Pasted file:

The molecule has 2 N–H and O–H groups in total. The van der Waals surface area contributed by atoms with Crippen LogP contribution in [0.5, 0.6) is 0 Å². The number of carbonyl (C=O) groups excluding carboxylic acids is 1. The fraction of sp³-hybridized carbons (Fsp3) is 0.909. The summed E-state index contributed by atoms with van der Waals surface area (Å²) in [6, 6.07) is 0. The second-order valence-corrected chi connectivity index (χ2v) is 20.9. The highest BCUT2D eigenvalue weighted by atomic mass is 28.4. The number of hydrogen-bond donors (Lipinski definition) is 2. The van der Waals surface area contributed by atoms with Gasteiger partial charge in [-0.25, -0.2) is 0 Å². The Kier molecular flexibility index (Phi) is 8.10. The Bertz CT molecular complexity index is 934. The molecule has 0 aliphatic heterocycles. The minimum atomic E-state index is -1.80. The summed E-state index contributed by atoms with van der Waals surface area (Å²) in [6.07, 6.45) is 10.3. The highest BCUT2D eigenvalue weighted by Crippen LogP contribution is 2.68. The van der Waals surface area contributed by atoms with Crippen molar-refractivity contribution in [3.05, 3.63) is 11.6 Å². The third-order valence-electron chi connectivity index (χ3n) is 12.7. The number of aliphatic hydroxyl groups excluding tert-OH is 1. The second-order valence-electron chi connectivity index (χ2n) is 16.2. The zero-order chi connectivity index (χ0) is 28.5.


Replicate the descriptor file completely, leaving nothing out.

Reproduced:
The molecule has 2 N–H and O–H groups in total. The van der Waals surface area contributed by atoms with Crippen LogP contribution in [0.5, 0.6) is 0 Å². The number of carbonyl (C=O) groups excluding carboxylic acids is 1. The fraction of sp³-hybridized carbons (Fsp3) is 0.909. The summed E-state index contributed by atoms with van der Waals surface area (Å²) in [6, 6.07) is 0. The second-order valence-corrected chi connectivity index (χ2v) is 20.9. The highest BCUT2D eigenvalue weighted by atomic mass is 28.4. The number of hydrogen-bond donors (Lipinski definition) is 2. The van der Waals surface area contributed by atoms with Gasteiger partial charge in [-0.25, -0.2) is 0 Å². The Kier molecular flexibility index (Phi) is 8.10. The Bertz CT molecular complexity index is 934. The molecule has 0 aliphatic heterocycles. The minimum atomic E-state index is -1.80. The summed E-state index contributed by atoms with van der Waals surface area (Å²) in [6.07, 6.45) is 10.3. The highest BCUT2D eigenvalue weighted by Crippen LogP contribution is 2.68. The van der Waals surface area contributed by atoms with Crippen molar-refractivity contribution in [3.05, 3.63) is 11.6 Å². The third-order valence-electron chi connectivity index (χ3n) is 12.7. The number of aliphatic hydroxyl groups excluding tert-OH is 1. The second-order valence-electron chi connectivity index (χ2n) is 16.2. The zero-order chi connectivity index (χ0) is 28.5.